r2(config)#ip http secure-server
CRYPTO_PKI: setting trustpoint policy TP-self-signed-3189949043 to use keypair TP-self-signed-3189949043% Generating 2048 bit RSA keys, keys will be non-exportable...
[OK] (elapsed time was 5 seconds)
*Jan 30 09:50:16.152: %CRYPTO_ENGINE-5-KEY_ADDITION: A key named TP-self-signed-3189949043 has been generated or imported by crypto-engine
*Jan 30 09:50:16.243: %PKI-4-NOCONFIGAUTOSAVE: Configuration was modified.  Issue "write memory" to save new IOS PKI configuration

This will give you the name of the trustpoint that was created, in my case "TP-self-signed-3189949043".

Note that if you miss this message during the enabling of the HTTPS server you can find the trustpoint in the router's configuration after the fact.

The newly required step then is to tell the HTTPS server to use that trustpoint with the ip http secure-trustpoint TP-self-signed-3189949043 command (replacing the trustpoint name with yours).

After doing this browsers will be able to connect to the HTTPS server using the normal process for trusting self-signed certificates.

Note that this is unlikely to occur in a production environment because you must setup trustpoints if you are using certificates signed by a CA (as opposed to self-signed certificates).

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  • As I suggested. You can actually have multiple trustpoints, so you need to distinguish between them. This is actually in the Cisco documentation. – Ron Maupin Jan 30 at 16:21
  • Yes, I can understand why you would need that. However, if you only have one trustpoint Cisco used to automatically select it for the HTTPS server and it seems they no longer do so though I am unable to find any documentation that this change was made. In other words, for people like myself relying on that behavior there is no way to know it had changed. I still can't find any resources online whatsoever that indicate you are required to select a particular trustpoint, and everything else, including the trustpoint itself, is still setup automatically so I suspect it's a bug. – Ben Franske Jan 30 at 16:28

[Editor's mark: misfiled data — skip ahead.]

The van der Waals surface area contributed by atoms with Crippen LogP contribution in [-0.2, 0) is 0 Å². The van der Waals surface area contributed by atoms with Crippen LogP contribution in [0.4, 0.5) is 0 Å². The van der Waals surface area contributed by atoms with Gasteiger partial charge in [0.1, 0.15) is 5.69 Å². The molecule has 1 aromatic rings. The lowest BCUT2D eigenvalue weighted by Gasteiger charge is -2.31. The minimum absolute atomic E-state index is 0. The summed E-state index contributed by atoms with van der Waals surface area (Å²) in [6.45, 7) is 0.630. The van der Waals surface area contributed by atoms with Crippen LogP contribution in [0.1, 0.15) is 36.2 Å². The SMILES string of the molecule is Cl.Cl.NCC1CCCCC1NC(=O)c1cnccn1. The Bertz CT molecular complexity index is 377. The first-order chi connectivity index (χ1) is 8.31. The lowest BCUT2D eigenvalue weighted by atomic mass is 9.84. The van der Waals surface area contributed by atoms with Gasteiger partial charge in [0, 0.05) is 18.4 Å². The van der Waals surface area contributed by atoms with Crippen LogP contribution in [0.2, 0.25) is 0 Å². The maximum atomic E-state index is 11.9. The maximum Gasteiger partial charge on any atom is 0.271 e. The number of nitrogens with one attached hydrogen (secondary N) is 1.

• The need to do it I found in the IOS 15M&T, so it may hav3e changed from 12 to 15. You really need to check more recent documentation when you find such problems. – Ron Maupin Jan 30 at 16:30
  • 1
    FWIW I was looking at the IOS XE 16.9 documentation (as that is what I am running) and didn't see it clearly there. I'll have to dig one out and double check on one of my IOS 15 devices, but I'm pretty sure they worked without setting a trustpoint when using a self-signed certificate. – Ben Franske Jan 30 at 16:34